Virtual machine interfaces behave similarly to device interfaces: They can be assigned to VRFs, may have IP addresses, VLANs, and services attached to them, and so on. However, given their virtual nature, they lack properties pertaining to physical attributes. For example, VM interfaces do not have a physical type and cannot have cables attached to them.
The virtual machine to which this interface is assigned.
The interface's name. Must be unique to the assigned VM.
Identifies the parent interface of a subinterface (e.g. used to employ encapsulation).
An interface on the same VM with which this interface is bridged.
If not selected, this interface will be treated as disabled/inoperative.
The 48-bit MAC address (for Ethernet interfaces).
The interface's configured maximum transmissible unit (MTU).
For switched Ethernet interfaces, this identifies the 802.1Q encapsulation strategy in effect. Options include:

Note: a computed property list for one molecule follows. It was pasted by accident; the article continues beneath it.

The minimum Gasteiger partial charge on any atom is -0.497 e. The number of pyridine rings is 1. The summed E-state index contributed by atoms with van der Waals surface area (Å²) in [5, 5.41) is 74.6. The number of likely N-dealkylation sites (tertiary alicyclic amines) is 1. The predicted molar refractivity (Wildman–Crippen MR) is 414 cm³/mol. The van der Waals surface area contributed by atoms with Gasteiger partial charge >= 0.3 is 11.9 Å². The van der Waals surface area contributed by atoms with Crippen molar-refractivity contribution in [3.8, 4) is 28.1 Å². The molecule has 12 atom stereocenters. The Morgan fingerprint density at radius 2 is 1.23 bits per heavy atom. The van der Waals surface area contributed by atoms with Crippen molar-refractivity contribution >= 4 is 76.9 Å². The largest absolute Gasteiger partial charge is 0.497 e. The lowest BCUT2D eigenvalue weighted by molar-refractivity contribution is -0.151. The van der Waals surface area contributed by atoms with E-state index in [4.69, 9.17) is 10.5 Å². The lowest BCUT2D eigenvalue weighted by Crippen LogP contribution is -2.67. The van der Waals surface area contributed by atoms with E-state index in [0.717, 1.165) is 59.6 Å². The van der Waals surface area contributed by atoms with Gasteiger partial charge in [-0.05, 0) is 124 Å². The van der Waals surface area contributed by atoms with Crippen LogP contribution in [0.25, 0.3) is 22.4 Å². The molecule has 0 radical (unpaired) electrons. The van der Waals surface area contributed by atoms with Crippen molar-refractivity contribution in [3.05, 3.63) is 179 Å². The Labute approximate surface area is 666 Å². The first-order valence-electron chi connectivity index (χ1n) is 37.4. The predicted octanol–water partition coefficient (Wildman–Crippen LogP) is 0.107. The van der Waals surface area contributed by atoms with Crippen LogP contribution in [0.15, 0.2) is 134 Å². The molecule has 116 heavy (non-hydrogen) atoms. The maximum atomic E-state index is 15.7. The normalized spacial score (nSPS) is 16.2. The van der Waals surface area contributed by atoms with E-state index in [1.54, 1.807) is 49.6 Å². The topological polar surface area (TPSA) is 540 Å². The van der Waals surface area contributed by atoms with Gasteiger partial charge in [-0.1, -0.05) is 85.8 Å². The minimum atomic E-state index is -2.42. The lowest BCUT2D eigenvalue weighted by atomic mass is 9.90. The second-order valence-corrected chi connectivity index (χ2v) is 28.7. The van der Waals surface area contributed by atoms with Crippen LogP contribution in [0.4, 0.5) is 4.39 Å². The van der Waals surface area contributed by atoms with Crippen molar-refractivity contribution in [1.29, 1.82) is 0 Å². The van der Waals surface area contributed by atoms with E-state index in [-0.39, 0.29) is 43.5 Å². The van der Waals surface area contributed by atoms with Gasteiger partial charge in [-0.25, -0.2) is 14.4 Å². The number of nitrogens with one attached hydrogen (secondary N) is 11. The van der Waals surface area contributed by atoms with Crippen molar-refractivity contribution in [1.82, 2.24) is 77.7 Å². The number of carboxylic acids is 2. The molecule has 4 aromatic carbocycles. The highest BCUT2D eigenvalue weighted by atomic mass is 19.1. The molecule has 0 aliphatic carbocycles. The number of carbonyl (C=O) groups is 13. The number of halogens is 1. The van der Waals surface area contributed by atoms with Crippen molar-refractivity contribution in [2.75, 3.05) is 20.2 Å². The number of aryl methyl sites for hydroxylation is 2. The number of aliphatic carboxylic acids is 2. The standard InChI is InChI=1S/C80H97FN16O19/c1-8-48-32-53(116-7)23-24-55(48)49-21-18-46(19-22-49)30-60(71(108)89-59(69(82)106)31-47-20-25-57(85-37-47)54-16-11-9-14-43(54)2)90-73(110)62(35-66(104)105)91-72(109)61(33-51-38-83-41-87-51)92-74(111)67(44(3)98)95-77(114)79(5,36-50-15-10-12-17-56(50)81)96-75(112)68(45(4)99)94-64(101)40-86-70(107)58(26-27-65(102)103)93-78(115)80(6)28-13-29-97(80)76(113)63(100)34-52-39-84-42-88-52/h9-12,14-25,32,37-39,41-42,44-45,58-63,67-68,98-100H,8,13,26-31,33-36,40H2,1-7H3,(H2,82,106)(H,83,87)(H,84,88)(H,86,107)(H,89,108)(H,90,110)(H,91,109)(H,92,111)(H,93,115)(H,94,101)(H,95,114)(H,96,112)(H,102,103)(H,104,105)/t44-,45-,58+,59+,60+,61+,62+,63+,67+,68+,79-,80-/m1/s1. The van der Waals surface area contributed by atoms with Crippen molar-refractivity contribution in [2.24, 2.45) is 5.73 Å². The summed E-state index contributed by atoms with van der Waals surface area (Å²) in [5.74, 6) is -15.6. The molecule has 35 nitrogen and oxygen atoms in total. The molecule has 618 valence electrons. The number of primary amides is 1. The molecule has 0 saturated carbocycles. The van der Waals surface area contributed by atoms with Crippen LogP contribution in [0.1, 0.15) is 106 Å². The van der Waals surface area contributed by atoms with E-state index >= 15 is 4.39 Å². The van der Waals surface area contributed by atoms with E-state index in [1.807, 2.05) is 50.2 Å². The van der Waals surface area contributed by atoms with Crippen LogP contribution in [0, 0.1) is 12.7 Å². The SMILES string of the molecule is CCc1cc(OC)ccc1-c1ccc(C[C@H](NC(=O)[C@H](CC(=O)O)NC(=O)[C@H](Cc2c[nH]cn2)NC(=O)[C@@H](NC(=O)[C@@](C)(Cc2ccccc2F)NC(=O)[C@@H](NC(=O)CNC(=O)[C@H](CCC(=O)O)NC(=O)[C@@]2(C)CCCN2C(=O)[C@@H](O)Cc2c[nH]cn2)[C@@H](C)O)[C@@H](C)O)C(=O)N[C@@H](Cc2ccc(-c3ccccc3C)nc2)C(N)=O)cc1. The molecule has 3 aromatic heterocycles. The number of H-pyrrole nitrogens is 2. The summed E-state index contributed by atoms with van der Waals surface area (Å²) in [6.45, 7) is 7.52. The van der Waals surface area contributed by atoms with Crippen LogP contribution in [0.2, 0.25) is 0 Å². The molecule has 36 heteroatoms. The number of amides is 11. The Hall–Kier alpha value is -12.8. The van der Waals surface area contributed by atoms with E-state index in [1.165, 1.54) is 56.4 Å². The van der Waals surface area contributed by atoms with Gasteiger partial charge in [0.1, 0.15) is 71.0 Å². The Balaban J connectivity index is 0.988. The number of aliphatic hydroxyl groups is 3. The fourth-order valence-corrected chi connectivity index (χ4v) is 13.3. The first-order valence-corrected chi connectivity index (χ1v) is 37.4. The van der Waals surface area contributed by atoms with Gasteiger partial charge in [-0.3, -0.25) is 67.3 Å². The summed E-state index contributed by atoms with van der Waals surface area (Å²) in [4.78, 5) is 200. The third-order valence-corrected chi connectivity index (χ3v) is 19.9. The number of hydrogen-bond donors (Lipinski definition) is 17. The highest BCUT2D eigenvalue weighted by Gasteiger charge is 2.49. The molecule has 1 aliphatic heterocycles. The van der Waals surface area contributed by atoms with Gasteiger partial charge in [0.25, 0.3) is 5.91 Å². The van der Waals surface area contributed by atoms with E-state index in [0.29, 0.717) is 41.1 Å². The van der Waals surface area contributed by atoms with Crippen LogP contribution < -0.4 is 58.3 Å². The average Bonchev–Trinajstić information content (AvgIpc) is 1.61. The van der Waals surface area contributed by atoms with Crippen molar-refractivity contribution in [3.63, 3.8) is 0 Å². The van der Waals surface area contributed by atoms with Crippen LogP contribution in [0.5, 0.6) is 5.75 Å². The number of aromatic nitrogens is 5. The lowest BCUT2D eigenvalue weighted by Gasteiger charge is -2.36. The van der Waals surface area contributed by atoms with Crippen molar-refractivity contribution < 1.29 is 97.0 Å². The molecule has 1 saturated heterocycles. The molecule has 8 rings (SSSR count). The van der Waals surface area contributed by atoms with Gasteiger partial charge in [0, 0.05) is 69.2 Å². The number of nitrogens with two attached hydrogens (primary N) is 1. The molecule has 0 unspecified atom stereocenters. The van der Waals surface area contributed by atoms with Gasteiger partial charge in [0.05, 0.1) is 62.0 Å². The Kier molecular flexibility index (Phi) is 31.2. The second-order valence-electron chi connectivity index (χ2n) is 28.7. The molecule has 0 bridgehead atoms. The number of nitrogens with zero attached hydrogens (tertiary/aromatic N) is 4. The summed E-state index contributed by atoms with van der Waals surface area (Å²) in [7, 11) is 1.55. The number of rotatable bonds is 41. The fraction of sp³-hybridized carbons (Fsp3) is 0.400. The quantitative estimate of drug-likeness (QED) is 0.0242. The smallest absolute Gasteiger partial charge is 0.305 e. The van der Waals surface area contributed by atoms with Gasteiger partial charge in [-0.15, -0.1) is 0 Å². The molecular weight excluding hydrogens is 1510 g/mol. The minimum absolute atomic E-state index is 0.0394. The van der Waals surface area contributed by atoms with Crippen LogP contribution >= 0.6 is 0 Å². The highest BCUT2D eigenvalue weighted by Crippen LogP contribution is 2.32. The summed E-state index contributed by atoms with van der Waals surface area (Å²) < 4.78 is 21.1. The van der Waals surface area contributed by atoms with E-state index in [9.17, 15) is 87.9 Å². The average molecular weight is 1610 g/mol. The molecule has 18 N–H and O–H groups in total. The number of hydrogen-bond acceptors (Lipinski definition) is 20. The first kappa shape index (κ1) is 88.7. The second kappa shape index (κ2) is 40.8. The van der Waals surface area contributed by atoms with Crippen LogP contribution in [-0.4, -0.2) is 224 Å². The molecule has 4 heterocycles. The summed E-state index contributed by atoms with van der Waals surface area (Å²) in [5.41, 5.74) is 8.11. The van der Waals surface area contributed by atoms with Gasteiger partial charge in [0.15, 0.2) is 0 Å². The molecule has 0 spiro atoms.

- Access: All traffic is assigned to a single VLAN, with no tagging.
- Tagged: One untagged "native" VLAN is allowed, as well as any number of tagged VLANs.
- Tagged (all): Implies that all VLANs are carried by the interface. One untagged VLAN may be designated.
This field must be left blank for routed interfaces which do employ 802.1Q encapsulation.
The "native" (untagged) VLAN for the interface. Valid only when one of the above 802.1Q mode is selected.
The tagged VLANs which are configured to be carried by this interface. Valid only for the "tagged" 802.1Q mode above.
The virtual routing and forwarding instance to which this interface is assigned.